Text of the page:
Debt - it's the dreaded "d" word. When people have lots of it, they may be forced to beg or borrow some more. But what happens when the nation finds itself buried in an avalanche of debt? Where does it borrow from and who pays the price?
Raising the debt as a "solution" to debt
People who find themselves in debt might borrow from family or friends, or even attempt to up the limits on already maxed out credit cards. But when the nation is in debt, it has a different set of choices. One of the more common ones, in recent years, has been to raise the debt ceiling, or the maximum amount of debt the U.S. federal government is allowed to accrue. This ceiling is there to ensure the country does not wrack up crazy amounts of fiscal obligation that it could later risk defaulting on.
However, in the last decade alone, Congress has increased that ceiling 10 times, escalating the nation's debt to its current outstanding amount of $21 trillion. Most recently, in February of 2018, president Trump signed the Bipartisan Budget Act of 2018, technically not raising the ceiling per se, but nonetheless lifting the cap on how much the country can borrow for the year ending in March 2019.
Why suspend the cap?
The government counts on funding, predominantly in the form of taxes, to support programs and fund resources its citizens and taxpayers rely on. These include benefits like social security, Medicare and Medicaid, unemployment checks, public-funded schools and defense-related expenditures.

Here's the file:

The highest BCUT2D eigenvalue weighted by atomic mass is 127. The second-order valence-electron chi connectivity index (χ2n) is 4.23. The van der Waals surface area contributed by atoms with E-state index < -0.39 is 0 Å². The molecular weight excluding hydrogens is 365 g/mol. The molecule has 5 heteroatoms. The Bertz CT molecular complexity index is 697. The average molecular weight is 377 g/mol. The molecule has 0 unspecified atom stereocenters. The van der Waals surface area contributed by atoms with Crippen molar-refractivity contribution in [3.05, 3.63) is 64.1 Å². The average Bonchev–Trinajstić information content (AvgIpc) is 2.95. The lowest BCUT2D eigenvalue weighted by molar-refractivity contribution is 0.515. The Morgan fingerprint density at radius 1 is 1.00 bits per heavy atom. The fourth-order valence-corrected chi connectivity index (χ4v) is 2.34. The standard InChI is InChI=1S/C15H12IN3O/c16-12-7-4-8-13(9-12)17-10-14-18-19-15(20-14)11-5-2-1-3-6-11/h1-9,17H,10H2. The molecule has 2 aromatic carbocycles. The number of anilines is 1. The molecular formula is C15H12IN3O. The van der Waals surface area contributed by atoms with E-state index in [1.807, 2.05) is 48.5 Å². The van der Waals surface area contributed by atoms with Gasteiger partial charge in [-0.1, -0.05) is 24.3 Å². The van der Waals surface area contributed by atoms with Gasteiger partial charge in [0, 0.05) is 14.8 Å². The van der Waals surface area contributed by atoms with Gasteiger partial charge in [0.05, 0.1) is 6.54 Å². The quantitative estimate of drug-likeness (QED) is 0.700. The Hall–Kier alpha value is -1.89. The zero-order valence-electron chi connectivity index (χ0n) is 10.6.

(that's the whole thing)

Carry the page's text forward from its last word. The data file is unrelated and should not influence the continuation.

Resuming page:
With a cap, some of these programs may be difficult to support, forcing the government to pick and choose which programs it wants to continue backing and which ones to decrease funding for. Lifting the cap for a year enables the government to continue supporting these programs without having to worry about exceeding a pre-set limit on how much it can spend or borrow.
In the short term, this might appear to be a reasonable solution. After all, when the government spends, it means greater financial support for its citizens. But in the long term, taxpayers can expect to see the repercussions of these actions in the form of increased debt-to-GDP ratios and heavier interest rates.
Lifting the debt ceiling undoubtedly allows the U.S. Treasury to practice freedoms in borrowing money as it needs to meet the legal obligations of the U.S., but at what cost?
What this means and how your voice can make a difference
Once the one-year mark for the budget deal is up, the Committee for a Responsible Federal Budget estimates the national debt will have reached an all-time high of up to $22 trillion. But as young professionals and students, that doesn't mean you have to sit back and watch. Your actions today can help you secure a stronger financial future for tomorrow.
Up to Us is focused specifically on helping Millennials take action to achieve a fiscally sound future for themselves and our nation.
The program aims to help students run successful campaigns and events to increase awareness on campuses about fiscal issues and policies that can negatively impact your future. Learn more about Up to Us and how you can make a difference by visiting www.itsuptous.org.